Then - there's that G9...big ol' viewfinder. Yum.

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  7. I was at my local camera store recently, a big chain here in Canada. Of the 5 people on the floor that evening, all of them had a mirrorless system they used as well as a more traditional DSLR system left over from the past. The mirrorless gear was what they reached for first, with a couple of them in the process of dumping their DSLR gear. I haven't purchased any gear at all the last couple of years except for some lighting equipment. I'm still using a Nikon D300 because I have a nice set of Nikon lenses and the camera still takes nice stills. I think in 2018 I will be ready to finally move away from that and will probably end up with a 1" sensor camera (Sony rx10 model) or perhaps a m4/3. I think I'm ready for a change and the 1" sensors are quite nice. One digital camera only...I still shoot film occasionally.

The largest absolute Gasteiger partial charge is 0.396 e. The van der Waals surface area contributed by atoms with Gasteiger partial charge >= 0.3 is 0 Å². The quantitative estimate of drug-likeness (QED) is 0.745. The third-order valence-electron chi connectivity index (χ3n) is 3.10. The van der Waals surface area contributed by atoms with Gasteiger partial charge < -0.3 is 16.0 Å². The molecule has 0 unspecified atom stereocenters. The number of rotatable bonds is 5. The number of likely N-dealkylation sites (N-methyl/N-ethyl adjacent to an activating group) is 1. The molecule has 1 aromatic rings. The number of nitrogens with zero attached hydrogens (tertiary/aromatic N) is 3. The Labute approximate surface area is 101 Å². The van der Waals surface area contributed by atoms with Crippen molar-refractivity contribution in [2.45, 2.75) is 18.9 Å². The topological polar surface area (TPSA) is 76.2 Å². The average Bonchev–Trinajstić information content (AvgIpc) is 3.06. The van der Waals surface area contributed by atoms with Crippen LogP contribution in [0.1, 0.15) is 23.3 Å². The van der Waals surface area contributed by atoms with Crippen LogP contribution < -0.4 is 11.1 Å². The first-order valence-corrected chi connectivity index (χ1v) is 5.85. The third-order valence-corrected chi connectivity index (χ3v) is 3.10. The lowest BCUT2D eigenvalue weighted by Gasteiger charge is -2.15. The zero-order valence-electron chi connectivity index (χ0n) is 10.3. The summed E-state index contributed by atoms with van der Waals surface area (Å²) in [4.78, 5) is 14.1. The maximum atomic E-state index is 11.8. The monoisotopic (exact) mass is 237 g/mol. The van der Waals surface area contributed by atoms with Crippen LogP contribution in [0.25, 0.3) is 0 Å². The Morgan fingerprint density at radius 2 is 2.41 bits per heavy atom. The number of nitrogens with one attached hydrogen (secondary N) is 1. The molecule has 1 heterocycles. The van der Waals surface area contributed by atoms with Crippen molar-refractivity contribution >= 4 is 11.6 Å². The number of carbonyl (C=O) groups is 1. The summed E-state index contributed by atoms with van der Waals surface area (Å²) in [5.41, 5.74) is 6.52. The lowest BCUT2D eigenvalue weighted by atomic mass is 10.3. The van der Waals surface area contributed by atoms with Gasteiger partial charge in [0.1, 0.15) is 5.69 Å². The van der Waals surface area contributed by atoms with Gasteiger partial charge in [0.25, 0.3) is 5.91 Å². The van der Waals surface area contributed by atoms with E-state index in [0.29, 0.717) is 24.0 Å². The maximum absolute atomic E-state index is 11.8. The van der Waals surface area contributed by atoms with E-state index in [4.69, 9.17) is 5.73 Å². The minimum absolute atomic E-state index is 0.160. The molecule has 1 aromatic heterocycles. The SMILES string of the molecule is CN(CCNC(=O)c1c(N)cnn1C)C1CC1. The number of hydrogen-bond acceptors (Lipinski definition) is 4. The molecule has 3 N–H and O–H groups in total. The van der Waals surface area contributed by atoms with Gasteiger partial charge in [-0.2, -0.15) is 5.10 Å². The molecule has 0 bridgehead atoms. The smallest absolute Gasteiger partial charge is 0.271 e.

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  8. In July of 2011 my wife & I were going to France to visit her sister, Ulva & her husband in Belfort. After visiting with them we were going to travel to Paris & Normandy on our own.The travel would all be done by train & Ulvas small car. It is Europe after all. At that time you were experimenting with an Olympus micro 4/3 camera. I was shooting with a Canon system & knew it was not the system to travel with if the amount of personal effects had to kept small. Because of you I decided to try the Olympus & purchase a camera & several lenses. I used it for the trip, with great success & have never looked back. I still shoot Olympus & I thank you for heading me in that direction.